First Reformed

 

            Toller (Ethan Hawke) sits at his desk at night, writing the words of a sermon that no one will hear, because no one comes near.  Or at least, not very many.  He has only a few parishioners at his Dutch Reformed church in upstate New York.  It's an historic building, and he dutifully gives tours to the occasional visitor, reciting when the organ (no longer operative) was installed, and who gave the ornate pulpit.  Yes, they have key chains and caps for sale as souvenirs, but t-shirts only in small; the rest are on order.

            Toller is a depressed loner who drinks alone at night.  He's decided to keep a diary, which he writes in longhand, where he's supposed to be chronicling his inmost thoughts, particularly about his difficulty in praying.  But he rambles, even to himself.  He avoid the topics he ought to be most concerned with---like his health.  He was in the military, married with a son, but when the boy grew up he enlisted, with Toller's encouragement, and six months into his first Iraq tour he was killed.  His wife left, and now Toller is alone with his grief and his regrets. 

            There's a huge independent church nearby, with the youth choir and the smooth-talking Pastor (Cedric the Entertainer), who's unafraid to cozy up to the big money in town, associated with the plant that produces paper.  They've also taken over the planning for the big 250th anniversary celebration of Toller's church, and Toller passively accepts their takeover, and even their Pastor's admonitions about drinking.  Toller has already rejected the advances of their youth choir director, after giving in once and later regretting it.  We want to like this guy, because he's so human, but he's also a mess, and headed for greater disaster.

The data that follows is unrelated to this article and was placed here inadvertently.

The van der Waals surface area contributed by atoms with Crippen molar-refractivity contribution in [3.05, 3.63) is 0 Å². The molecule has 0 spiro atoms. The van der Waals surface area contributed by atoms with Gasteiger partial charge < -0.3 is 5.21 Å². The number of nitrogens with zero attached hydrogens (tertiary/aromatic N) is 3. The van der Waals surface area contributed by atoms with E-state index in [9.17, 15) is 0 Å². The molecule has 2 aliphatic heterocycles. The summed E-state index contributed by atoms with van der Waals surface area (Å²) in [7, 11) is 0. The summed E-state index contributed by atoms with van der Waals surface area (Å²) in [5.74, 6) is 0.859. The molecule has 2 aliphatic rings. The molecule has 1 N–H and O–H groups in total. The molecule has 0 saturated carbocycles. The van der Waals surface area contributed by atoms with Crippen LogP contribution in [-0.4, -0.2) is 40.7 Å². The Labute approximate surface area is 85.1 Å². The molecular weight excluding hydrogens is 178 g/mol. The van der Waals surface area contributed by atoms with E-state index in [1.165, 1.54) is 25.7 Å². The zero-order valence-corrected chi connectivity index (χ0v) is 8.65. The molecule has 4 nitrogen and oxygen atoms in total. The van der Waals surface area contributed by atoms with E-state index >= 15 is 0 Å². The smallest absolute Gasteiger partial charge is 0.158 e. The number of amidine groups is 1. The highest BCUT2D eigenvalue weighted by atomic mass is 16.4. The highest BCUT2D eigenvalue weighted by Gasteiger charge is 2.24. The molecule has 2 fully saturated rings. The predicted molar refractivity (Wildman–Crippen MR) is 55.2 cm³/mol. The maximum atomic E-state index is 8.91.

His only young parishioner, Mary (Amanda Seyfried), begs Toller to come and talk to her husband, who, she says, is depressed.  Toller agrees to talk to him, and it turns out that the man is obsessed with the environment, and how we're so polluting the earth that we'll destroy it in a generation, which is why he doesn't want to bring children into the world.  The problem is that Mary is already pregnant, and she wants the baby.

            Director and writer Paul Schrader (“Taxi Driver”) gives us a stark and depressing picture of contemporary Christianity.  Toller's quarters are so Spartan as to be monk-like.  Single bed, wooden table, wooden chair, wooden floors, plaster walls with paint peeling.  Toller wears his clerical collar every day, but has little to do during the week.  The smooth, slick Pastor of the megachurch dresses in a suit and tie every day, and presides over a humming, thriving operation that includes a cafeteria, but his desk, also, is clear of any clutter, and his library appears untouched, serving as decorative backdrop. 

            At this point in the narrative, the story could have taken several different turns, but the one Mr. Schrader chooses seems to obliterate his carefully-set-up characters.  It's a disconnect that is too disconcerting for the faith-based, and non-sensical to the secular.  Though the film contains the trappings of religion, including preachers quoting scripture to each other, what little sincerity is managed at the beginning soon disappears completely at the end.  It's a stark, sharp-edged story that might interest those who clamor for “something entirely different,” but will not appeal to a wide audience.

 

Dr. Ronald P. Salfen, DFW Film Critics Association